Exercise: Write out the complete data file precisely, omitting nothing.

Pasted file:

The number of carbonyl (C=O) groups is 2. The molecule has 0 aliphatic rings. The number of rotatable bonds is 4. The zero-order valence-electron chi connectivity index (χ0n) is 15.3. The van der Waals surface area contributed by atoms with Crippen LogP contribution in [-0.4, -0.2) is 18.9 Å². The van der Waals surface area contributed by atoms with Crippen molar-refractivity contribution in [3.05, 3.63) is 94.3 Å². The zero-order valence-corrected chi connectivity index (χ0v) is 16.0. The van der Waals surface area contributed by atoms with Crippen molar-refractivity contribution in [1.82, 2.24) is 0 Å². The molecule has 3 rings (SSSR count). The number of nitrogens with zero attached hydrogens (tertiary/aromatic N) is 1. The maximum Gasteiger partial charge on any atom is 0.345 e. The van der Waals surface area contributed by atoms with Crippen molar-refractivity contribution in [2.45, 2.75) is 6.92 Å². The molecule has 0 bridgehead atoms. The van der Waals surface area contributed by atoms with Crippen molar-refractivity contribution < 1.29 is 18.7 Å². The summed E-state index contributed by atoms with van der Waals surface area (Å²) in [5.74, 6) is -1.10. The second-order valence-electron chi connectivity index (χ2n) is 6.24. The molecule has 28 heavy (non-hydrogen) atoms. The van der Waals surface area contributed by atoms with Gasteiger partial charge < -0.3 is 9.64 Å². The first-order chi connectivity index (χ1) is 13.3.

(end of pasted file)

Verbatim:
The number of carbonyl (C=O) groups is 2. The molecule has 0 aliphatic rings. The number of rotatable bonds is 4. The zero-order valence-electron chi connectivity index (χ0n) is 15.3. The van der Waals surface area contributed by atoms with Crippen LogP contribution in [-0.4, -0.2) is 18.9 Å². The van der Waals surface area contributed by atoms with Crippen molar-refractivity contribution in [3.05, 3.63) is 94.3 Å². The zero-order valence-corrected chi connectivity index (χ0v) is 16.0. The van der Waals surface area contributed by atoms with Crippen molar-refractivity contribution in [1.82, 2.24) is 0 Å². The molecule has 3 rings (SSSR count). The number of nitrogens with zero attached hydrogens (tertiary/aromatic N) is 1. The maximum Gasteiger partial charge on any atom is 0.345 e. The van der Waals surface area contributed by atoms with Crippen molar-refractivity contribution in [2.45, 2.75) is 6.92 Å². The molecule has 0 bridgehead atoms. The van der Waals surface area contributed by atoms with Crippen molar-refractivity contribution < 1.29 is 18.7 Å². The summed E-state index contributed by atoms with van der Waals surface area (Å²) in [5.74, 6) is -1.10. The second-order valence-electron chi connectivity index (χ2n) is 6.24. The molecule has 28 heavy (non-hydrogen) atoms. The van der Waals surface area contributed by atoms with Gasteiger partial charge < -0.3 is 9.64 Å². The first-order chi connectivity index (χ1) is 13.3.